Fort Worth had three 20-game winners. Paul Wachtel, the 34-year-old spitball artist (26-7, 2.43), led the Texas League in wins and shutouts (5), and was second in ERA. 30-year-old lefty Joe Pate (24-11, 2.70) tied for the league lead in innings pitched (302) and was second in wins. Wachtel and Pate were the star duo for all seven of the Panthers’ consecutive string of league champions. Gus (Lefty) Johns, 22, was 21-5, 2.34, leading the league in ERA and percentage (.808).
At the plate the Panthers were led by 35-year-old first baseman Clarence (Big Boy) Kraft (.339-32-131) who paced the league in home runs, RBI and total bases (320). (The careers of Kraft, Wachtel, Pate and Johns are detailed in the reports of other top 100 Fort Worth teams.) Center fielder and leadoff batter Cecil Coombs (.311-10-63) led the league in doubles (45) and games played (156) and was third in walks (103) and fourth in runs (122). Coombs, 34, also filled in capably for Kraft at first base when the latter was sidelined early in the year. He played for 19 teams in 11 leagues over 20 years (1906-25) and was with the Chicago White Sox briefly in 1914 (7 games, .174). He came to Fort Worth in 1921 and played with the Panthers through mid-1923. He was with Wichita Falls the last part of 1923 and all of 1924, winding up his on-the-field career as player manager of Marshall (East Texas) in 1925. Coombs settled in Fort Worth and was business manager of the Texas League club in 1937-38.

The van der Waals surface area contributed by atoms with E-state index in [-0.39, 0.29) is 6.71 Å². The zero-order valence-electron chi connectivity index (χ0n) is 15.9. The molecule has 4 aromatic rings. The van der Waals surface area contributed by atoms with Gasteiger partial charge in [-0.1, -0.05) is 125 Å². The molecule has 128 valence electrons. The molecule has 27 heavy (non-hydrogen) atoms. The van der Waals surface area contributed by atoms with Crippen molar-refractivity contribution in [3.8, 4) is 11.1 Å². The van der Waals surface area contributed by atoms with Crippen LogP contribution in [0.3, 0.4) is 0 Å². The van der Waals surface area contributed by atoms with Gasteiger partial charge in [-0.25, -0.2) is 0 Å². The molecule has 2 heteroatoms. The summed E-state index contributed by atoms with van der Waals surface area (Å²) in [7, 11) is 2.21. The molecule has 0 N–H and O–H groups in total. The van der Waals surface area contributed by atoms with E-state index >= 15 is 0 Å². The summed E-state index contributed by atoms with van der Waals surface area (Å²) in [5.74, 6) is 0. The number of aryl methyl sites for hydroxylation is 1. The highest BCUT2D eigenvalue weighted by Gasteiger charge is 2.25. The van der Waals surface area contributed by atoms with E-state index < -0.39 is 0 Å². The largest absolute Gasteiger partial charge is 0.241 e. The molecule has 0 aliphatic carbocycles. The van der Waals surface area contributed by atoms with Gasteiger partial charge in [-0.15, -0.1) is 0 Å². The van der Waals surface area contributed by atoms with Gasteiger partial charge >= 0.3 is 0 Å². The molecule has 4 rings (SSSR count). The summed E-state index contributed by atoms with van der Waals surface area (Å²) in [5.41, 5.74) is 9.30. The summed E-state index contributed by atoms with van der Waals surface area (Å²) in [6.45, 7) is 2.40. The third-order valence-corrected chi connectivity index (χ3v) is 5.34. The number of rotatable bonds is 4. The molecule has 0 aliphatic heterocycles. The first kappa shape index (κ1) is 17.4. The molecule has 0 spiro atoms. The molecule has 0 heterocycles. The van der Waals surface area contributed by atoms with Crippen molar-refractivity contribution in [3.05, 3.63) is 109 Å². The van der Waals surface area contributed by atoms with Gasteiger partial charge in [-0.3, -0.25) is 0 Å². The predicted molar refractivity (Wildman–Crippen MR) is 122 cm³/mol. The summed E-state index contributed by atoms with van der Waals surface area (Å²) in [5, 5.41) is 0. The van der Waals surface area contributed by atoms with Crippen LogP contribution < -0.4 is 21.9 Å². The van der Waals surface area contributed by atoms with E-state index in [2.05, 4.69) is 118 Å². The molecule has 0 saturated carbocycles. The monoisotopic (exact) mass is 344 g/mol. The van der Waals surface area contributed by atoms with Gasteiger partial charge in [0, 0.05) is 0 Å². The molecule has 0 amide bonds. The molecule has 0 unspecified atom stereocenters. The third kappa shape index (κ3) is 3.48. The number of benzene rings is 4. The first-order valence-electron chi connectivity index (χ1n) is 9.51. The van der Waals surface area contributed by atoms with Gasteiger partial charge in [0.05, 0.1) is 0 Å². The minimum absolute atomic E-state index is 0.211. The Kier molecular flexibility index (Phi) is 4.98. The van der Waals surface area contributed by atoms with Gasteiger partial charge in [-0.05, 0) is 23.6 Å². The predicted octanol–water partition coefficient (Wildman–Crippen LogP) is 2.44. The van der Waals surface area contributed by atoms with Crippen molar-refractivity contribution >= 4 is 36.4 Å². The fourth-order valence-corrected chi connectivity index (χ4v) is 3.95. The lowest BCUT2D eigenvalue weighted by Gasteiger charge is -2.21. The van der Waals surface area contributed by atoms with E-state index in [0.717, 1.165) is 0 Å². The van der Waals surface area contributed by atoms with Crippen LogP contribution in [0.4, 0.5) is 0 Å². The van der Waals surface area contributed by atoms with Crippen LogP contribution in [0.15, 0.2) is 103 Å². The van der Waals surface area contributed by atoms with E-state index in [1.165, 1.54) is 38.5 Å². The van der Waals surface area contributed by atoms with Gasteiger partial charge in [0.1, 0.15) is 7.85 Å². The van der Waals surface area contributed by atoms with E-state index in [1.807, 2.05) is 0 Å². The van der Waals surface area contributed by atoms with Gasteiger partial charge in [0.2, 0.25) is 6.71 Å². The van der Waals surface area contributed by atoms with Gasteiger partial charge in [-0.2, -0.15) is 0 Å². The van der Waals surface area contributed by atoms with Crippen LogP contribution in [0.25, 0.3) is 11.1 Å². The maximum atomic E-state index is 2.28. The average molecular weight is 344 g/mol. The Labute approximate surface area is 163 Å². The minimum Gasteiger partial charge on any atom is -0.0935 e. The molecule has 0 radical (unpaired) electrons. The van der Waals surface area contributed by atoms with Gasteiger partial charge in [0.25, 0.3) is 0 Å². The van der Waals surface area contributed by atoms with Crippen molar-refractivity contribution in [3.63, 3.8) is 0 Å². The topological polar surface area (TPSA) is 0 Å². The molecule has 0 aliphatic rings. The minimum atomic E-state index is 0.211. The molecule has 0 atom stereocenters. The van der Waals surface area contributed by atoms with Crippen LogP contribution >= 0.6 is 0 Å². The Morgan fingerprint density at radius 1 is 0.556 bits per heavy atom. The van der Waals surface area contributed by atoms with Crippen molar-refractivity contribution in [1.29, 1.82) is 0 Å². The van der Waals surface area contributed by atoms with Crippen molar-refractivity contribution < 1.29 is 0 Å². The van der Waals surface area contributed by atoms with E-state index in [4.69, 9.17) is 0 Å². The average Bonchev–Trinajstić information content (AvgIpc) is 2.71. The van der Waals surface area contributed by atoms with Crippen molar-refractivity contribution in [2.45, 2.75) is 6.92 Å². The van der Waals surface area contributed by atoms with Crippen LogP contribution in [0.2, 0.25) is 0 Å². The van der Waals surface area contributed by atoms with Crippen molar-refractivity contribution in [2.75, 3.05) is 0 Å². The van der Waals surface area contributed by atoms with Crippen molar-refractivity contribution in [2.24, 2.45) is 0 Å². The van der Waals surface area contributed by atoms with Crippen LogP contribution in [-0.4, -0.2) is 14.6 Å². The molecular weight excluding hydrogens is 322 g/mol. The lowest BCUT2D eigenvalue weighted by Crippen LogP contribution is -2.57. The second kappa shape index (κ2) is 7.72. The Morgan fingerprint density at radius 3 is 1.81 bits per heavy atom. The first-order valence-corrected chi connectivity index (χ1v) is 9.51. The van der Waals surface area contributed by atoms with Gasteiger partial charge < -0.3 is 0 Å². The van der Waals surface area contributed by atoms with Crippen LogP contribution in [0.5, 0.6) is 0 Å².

Playing left field and batting second was 30-year-old left-handed hitting John (Ziggy) Sears, a member of all the Fort Worth championship teams of the 1920s. Sears batted .304-13-62 in 153 games in 1922. A native of Central City, KY, he broke into pro ball in 1912 with Winchester in the Class D Blue Grass League and reached the Texas League with Fort Worth in 1918. Ziggy was with the Panthers until 1927 when he was traded to San Antonio. He finished his playing career in 1928 with Shreveport. In 11 years in the Texas League he batted .287, hitting over .300 four times and scoring more than 100 runs four times. Sears led the Texas League in doubles (37) in 1920. On May 8, 1925 he hit three homers and a double in a game at San Antonio, driving in 11 runs. Later that year, Ziggy executed a catch that helped clinch the Dixie Series against Atlanta. In the second inning of the deciding game he made what was described as a spectacular twisting catch of a line drive that prevented two runs from scoring and the Panthers went on to win 1-0. In a 1926 interview, when Fort Worth dropped to third place, manager Jake Atz said of Sears, “There is a boy who never has nor never will be appreciated around here. I wish I had nine more hustling scrappers like him and I’d be so far in front they never could catch me.” He was traded to San Antonio in 1927 and wound up his playing career with Shreveport in 1928.